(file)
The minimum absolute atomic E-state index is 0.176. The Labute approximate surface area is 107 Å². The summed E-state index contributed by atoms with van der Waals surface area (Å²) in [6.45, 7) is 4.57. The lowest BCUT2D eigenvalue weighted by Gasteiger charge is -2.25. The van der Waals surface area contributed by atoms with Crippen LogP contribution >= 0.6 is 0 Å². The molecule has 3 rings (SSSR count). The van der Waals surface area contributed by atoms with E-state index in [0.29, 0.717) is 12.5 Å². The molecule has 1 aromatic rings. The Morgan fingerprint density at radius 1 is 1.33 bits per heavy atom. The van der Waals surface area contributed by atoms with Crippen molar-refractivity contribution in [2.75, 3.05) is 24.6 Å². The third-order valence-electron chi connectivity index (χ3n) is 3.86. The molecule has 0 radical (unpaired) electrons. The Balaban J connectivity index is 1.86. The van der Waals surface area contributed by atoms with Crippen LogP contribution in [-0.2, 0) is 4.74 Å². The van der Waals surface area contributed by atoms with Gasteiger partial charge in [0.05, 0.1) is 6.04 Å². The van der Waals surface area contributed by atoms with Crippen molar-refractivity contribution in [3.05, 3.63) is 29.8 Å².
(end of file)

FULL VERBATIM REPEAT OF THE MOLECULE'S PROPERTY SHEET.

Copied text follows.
The minimum absolute atomic E-state index is 0.176. The Labute approximate surface area is 107 Å². The summed E-state index contributed by atoms with van der Waals surface area (Å²) in [6.45, 7) is 4.57. The lowest BCUT2D eigenvalue weighted by Gasteiger charge is -2.25. The van der Waals surface area contributed by atoms with Crippen LogP contribution >= 0.6 is 0 Å². The molecule has 3 rings (SSSR count). The van der Waals surface area contributed by atoms with E-state index in [0.29, 0.717) is 12.5 Å². The molecule has 1 aromatic rings. The Morgan fingerprint density at radius 1 is 1.33 bits per heavy atom. The van der Waals surface area contributed by atoms with Crippen molar-refractivity contribution in [2.75, 3.05) is 24.6 Å². The third-order valence-electron chi connectivity index (χ3n) is 3.86. The molecule has 0 radical (unpaired) electrons. The Balaban J connectivity index is 1.86. The van der Waals surface area contributed by atoms with Crippen LogP contribution in [-0.2, 0) is 4.74 Å². The van der Waals surface area contributed by atoms with Gasteiger partial charge in [0.05, 0.1) is 6.04 Å². The van der Waals surface area contributed by atoms with Crippen molar-refractivity contribution in [3.05, 3.63) is 29.8 Å².